Breaking Tech Budget Barriers for Schools: Part 2

Sep 23, 2022


This blog is part two of our “breaking tech budget barriers” series. We’re highlighting how tech leasing helps schools in a few of our global regions/countries — this spotlight is on the United States (US)! We’ll also go over how schools benefit from tech leasing, what IT resellers should look for when it comes to finding a tech leasing partner, and more.  

Leasing providers (like DLL) work with IT manufacturers and resellers to create affordable solutions for schools. These solutions help schools acquire IT for their students by expanding their budget dollars.  

Get your pen, paper (or tablet) ready — school's in session!

Crash course: How Schools Benefit from Tech Leasing  

It helps them expand their budget dollars: Rather than paying outright for the technology today, the school makes affordable payments for the devices over a select timeframe.  

It keeps them up to date with the latest technology. Leases typically follow the grade range (for example, “junior high” in some regions is grades 7-9). At the end of the lease, schools can work with their leasing partner/IT reseller for the next upgrade.  
It increases the amount of technology they can get without breaking the bank. Schools in the US get an annual budget. Let’s say a school has a $100K annual tech budget. In this example, the school’s $100K tech budget might not be enough to buy what they need. So, they can lease the tech and base the payments on the anticipated budget dollars they'll receive over the next three or four years. In essence, they can get three to four times the tech spend today by using future budget dollars to make their lease payments.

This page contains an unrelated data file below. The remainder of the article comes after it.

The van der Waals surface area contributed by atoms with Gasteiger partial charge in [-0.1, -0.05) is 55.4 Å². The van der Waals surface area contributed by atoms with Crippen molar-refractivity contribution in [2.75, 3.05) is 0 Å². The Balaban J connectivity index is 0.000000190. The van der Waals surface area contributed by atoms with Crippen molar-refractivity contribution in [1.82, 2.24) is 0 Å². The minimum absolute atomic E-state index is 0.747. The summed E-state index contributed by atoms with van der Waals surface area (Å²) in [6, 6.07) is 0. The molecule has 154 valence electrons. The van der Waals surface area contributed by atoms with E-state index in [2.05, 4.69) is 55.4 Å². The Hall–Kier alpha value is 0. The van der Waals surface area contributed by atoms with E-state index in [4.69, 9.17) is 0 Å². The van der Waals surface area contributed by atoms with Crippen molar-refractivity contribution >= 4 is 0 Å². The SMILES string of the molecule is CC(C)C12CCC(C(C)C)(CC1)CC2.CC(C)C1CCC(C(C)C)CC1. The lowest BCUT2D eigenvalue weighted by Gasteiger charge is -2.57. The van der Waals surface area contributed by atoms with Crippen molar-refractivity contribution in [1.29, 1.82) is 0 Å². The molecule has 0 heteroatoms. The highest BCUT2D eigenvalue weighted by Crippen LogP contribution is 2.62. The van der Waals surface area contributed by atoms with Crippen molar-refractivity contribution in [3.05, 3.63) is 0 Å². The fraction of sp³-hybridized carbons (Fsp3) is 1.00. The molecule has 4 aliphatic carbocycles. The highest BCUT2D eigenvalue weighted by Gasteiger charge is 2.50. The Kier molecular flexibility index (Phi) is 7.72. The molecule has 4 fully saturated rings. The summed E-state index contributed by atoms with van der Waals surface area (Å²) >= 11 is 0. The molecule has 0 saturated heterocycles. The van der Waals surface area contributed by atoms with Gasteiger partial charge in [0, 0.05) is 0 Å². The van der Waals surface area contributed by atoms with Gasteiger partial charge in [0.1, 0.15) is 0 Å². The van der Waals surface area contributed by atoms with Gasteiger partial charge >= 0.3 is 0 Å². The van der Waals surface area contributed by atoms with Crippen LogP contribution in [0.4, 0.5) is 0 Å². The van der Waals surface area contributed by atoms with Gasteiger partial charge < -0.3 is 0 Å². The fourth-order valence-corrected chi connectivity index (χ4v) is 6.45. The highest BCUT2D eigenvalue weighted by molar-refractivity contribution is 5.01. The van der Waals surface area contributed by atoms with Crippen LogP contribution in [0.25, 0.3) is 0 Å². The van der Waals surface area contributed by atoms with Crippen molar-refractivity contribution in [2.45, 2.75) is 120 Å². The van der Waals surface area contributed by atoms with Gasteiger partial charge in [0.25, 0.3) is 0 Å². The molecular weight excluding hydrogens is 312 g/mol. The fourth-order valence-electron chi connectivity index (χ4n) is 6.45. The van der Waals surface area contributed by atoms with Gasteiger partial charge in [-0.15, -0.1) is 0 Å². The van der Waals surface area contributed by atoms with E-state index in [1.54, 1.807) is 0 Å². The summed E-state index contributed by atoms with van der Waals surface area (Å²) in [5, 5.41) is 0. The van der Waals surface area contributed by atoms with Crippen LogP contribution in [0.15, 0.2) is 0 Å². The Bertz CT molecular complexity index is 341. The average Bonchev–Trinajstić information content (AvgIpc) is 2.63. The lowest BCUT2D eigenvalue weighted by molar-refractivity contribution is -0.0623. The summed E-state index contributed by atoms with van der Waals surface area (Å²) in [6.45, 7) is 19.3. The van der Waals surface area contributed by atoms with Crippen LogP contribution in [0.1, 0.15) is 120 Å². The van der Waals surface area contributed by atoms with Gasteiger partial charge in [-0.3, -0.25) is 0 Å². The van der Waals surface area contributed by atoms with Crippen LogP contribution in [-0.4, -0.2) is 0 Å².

Fun fact: schools in the US often opt for one annual payment instead of monthly payments. Annual payments are often easier to administer and there’s no benefit to holding onto the cash by paying monthly.  


Featured Region: The United States

Meet the Expert: Rob McIntire, State Local Education Financial Solutions Manager  

A significant percentage of Rob’s State and Local Government (SLG) customers are K-12 public schools and universities.  Rob is one of our many experts when it comes to helping schools with tech leasing solutions.

Pop quiz 

Question: Is the school year the same as a school’s fiscal year?  

No. Depending on the school, the US school year typically runs from late August until early June. The school’s fiscal year starts at the beginning of July.  

What does tech leasing to schools in the US look like?  

To start, we need to explain how public schools in the US can qualify for lower interest rates through tax-exempt financing. 

Tax-exempt financing is available to qualifying state and local government entities — for the ones who qualify, it means they have “SLG” status. When it comes to public schools, the SLG status means they can get assets deemed “essential” (such as student laptops) at lower interest rates than commercial loans. This is possible because tech leasing providers who offer a “tax-exempt” product do not get taxed on the interest they earn on those transactions — this means they can pass the savings on to the customer. It’s a win-win for everyone.